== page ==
These resources are intended to help you enhance your writing and avoid plagiarism.
Writing Resource Websites
- Loyola's Writing Center
- Purdue's OWL (Online Writing Lab)
- Dartmouth's Writing Program
- University of North Carolina's Writing Center
Meet with a Writing Tutor
Loyola's Writing Center has writing tutors who you can meet with to help you at any point of the writing process—from brainstorming, to organizing, to putting the final touches on a bibliography. They believe the best way to become a better writer is to discuss your paper on a global scale before discussing specific issues like grammar or punctuation. As a result, they do not "correct" papers; instead, they collaborate with the writer. With this approach, they hope to provide assistance that is beneficial to your overall writing development.
Grammar Resources & Links
These links can help you improve your grammar and assist you in answering questions regarding grammar and writing mechanics.
- Purdue's OWL Grammar Information
- Dartmouth's WP Grammar Information
- Capital Community College Guide to Grammar
The following sites will give you information on how to write and format papers in various different styles such as MLA, APA, and Chicago.
- Purdue's OWL Research Paper Style Guide
- Capital Community College's APA Style Guide
Writing for Specific Subjects
The Dartmouth Writing Program website has a plethora of materials on writing paper's for the major academic fields: the Humanities, Social Sciences and Sciences. These sites and the sites listed below also contain more detailed information on writing for specific disciplines like Biology, History, English and more. Other resources on writing for specific subjects can be found here:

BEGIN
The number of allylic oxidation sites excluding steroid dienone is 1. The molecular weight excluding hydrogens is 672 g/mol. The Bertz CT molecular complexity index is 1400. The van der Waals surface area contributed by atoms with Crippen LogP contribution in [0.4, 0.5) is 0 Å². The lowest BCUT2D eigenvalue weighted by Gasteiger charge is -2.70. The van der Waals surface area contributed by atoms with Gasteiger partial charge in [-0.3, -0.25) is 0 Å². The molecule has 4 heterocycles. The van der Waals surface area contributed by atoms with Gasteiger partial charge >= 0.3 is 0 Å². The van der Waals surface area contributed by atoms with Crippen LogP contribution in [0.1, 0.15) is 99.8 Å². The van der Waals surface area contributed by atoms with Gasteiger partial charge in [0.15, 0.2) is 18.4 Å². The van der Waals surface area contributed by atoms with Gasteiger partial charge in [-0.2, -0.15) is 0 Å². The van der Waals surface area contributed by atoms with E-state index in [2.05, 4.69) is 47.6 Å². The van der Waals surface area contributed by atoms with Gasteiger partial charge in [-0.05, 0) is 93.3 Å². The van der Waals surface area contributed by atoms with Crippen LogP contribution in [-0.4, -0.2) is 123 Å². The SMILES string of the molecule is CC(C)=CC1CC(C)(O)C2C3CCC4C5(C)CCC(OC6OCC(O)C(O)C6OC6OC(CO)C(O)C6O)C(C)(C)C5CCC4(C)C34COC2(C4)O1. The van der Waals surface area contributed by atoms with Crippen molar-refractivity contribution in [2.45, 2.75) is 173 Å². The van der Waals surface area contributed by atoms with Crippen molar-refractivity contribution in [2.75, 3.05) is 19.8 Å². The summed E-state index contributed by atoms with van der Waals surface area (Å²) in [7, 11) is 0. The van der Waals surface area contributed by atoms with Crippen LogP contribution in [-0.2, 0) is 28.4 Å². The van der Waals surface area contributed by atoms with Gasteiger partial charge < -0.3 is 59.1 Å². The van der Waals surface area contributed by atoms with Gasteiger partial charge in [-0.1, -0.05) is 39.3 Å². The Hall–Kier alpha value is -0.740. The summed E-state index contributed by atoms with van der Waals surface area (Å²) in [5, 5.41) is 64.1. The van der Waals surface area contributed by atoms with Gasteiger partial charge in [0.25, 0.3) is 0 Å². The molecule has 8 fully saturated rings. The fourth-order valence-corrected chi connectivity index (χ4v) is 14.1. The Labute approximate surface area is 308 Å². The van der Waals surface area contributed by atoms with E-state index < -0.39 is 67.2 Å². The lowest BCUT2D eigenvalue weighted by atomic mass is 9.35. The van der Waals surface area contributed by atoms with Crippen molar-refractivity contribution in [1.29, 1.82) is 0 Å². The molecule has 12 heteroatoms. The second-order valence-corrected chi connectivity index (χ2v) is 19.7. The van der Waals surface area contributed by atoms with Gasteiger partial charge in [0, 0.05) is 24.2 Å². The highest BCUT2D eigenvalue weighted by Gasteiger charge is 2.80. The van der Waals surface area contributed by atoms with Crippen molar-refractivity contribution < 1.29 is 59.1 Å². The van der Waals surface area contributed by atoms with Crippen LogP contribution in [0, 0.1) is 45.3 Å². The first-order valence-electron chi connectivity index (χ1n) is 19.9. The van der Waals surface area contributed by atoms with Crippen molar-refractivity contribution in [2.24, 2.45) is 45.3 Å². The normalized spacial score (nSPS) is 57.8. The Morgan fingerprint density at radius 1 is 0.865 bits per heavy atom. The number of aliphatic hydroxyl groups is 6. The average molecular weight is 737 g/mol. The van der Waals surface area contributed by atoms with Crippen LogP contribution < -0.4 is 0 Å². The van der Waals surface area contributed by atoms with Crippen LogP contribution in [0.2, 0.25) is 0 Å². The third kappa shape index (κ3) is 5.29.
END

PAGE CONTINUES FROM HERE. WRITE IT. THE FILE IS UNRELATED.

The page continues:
- UNC Writing Center's Writing in Specific Fields
- University of Richmond's Writing for the Disciplines
- Purdue's OWL Subject Specific Resources
The Writing Process
Below are some resources that can help you with the writing process:
- Loyola's Writing Process Guide
- Writing Process Tips
- Using transitional phrases to aid your writing
- Purdue's OWL Writing Process Guide
- Dartmouth's Structure and Organization Guide
Plagiarism (as defined by Loyola University Chicago's policy on Academic Integrity)
Submitting as one's own:
- Material copied from a published source: print, internet, CD-ROM, audio, video, etc.
- Another person's unpublished work or examination material.
- Allowing another or paying another to write or research a paper for one's own benefit.
- Purchasing, acquiring, and using for course credit a pre-written paper.
The critical issue is to give proper recognition to other sources. To do so is both an act of personal, professional courtesy and of intellectual honesty.
Plagiarism on the part of a student in academic work or dishonest examination behavior will result minimally in the instructor assigning the grade of "F" for the assignment or examination. In addition, all instances of academic dishonesty must be reported to the chairperson of the department involved. The chairperson may constitute a hearing board to consider the imposition of sanctions in addition to those imposed by the instructor, including a recommendation of expulsion, depending upon the seriousness of the misconduct.
Example of plagiarism